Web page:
A very good friend of mine is a beekeeper and I found myself lot’s of time helping him out with his beehives. I was always impressed and simultaneously confused by the apparent self-sacrifice of honeybees, while defending their beehive (admittedly not a very pleasureful experience but supposedly it helps if you have ‘arthritis’. Every time I got stung by them I knew it was the entomological equivalent of a Kamikaze attack.
From a pure Darwinian
perspective it didn’t seem to make sense. Darwin made it very clear in ‘The origins of Species
‘ (without dispute one the most influential books ever), that Evolution
is all about ‘staying alive’.Your dead, your out of the gene
pool, so to say. Only the lucky fellows who stayed around long enough to procreate matter,viewed with evolutionary eyeglasses.
To my rescue came Richard Dawkins
book ‘The Selfish Gene
‘, a bestseller published 1976, that sold over a million copies and has been translated in 25 languages.
It solved my dilemma by pretty much telling me that I’m just a ‘replicators vehicle’, so at least I thought.’Replicators vehicle’ meant that I am supposed to be kinda like a zombie, just a shell for my precious ‘replicators’, my genes that hijacked my body to spread the word.
Though not flattering for my self perception the ‘selfish gene
‘ seemed to explain,why weird stuff like altruism happens (for example a bird warning the others and getting eaten by the predator).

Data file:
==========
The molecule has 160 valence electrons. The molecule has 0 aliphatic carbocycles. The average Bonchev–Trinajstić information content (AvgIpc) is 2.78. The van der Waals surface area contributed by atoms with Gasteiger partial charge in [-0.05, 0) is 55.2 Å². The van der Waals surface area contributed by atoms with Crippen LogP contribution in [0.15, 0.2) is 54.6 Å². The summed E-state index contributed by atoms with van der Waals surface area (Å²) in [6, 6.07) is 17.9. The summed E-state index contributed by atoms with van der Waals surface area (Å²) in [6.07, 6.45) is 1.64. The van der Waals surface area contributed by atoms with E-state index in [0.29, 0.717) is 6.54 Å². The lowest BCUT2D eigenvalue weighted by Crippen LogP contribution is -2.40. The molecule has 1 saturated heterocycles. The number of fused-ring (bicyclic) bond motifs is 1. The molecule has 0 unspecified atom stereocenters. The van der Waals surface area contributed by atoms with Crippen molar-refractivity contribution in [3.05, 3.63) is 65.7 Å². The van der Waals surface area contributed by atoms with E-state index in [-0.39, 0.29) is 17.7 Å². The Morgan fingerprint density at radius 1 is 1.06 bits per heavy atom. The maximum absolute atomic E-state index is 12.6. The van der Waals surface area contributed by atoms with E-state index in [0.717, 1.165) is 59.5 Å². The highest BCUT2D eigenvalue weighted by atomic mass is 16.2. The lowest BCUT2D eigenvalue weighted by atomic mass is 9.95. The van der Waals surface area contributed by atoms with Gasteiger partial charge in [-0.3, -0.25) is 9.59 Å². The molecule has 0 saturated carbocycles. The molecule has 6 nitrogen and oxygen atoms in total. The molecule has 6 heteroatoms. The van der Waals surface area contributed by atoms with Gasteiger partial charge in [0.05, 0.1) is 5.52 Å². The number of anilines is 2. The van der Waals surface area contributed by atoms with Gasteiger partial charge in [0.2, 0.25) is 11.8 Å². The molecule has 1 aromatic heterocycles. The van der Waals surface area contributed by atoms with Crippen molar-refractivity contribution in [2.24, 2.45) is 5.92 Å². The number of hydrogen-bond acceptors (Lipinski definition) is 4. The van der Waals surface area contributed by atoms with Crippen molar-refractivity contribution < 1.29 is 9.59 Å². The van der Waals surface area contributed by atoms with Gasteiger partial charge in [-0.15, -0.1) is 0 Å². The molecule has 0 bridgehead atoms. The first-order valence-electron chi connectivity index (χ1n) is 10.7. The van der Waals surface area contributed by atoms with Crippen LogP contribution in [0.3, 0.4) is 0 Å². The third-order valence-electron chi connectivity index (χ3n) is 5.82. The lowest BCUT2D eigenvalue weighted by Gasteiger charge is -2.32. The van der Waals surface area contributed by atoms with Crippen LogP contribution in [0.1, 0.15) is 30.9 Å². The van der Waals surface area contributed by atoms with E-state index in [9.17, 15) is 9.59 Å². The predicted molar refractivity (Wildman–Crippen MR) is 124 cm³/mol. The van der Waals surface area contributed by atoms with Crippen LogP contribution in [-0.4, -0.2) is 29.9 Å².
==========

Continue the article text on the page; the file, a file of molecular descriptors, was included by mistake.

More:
‘I would lay down my live for two brothers and 8 cousins’, a phrase that I picked once up from a fellow named William Hamilton, an Oxford educated biologists came to my mind( gladly I have only one sister and my cousins mean pretty much nothing to me).
Nevertheless suddenly, altruism could be explained via ‘kin selection’, where creatures sacrifice themselves to save more copies of their kin’s genetic material.
Though I had an answer, I wasn’t so excited about me being just a ‘zombie replicator vehicle’, reading on, Dawkins came again to my rescue.Hi told me that there is a light in the end of the tunnel, an exodus from the curse of just driving my precious genes around and being only concerned how to get them among the people (in my case it’s would be the ladies).His exodus from my perpetually self replicating agonies, was the ‘Meme’. Not the guy who almost got Vienna
, no ’meme’, without a ‘t’ in the end I learned is the cultural equivalent of the ‘gene’
Memes like genes like to replicate also, but their payload is way more sophisticated than the perfect curves of Angelina Jolie
(not that I wouldn’t like to drive them around on my replicator vehicle, i’m afraid I have to confess). Memes transport ideas, tradition, believes, religion, things that are extremely important for me and obviously for my fellow human beings.Those things could be summarized with the term ‘culture’. Meme’s spread culture.
Different people interpret thing differently , while Jeffrey Skilling
(the guy from Enron
), used this excellent book (supposedly his favorite) to justify his selfish behavior while demoting people by being ‘the nastiest guy around’. The message I got from this reading was that we humans are an intelligent species, we have something that I consider unique on our planet not say on the universe ‘self consciousness , we can use our self-awareness to defy the diktat of our selfish genes. Actually we do that already, every time we take a contraceptive, we defy the dictatorship of our ‘Selfish genes
‘ and finally we know that giving tips may be not such a stupid idea after all.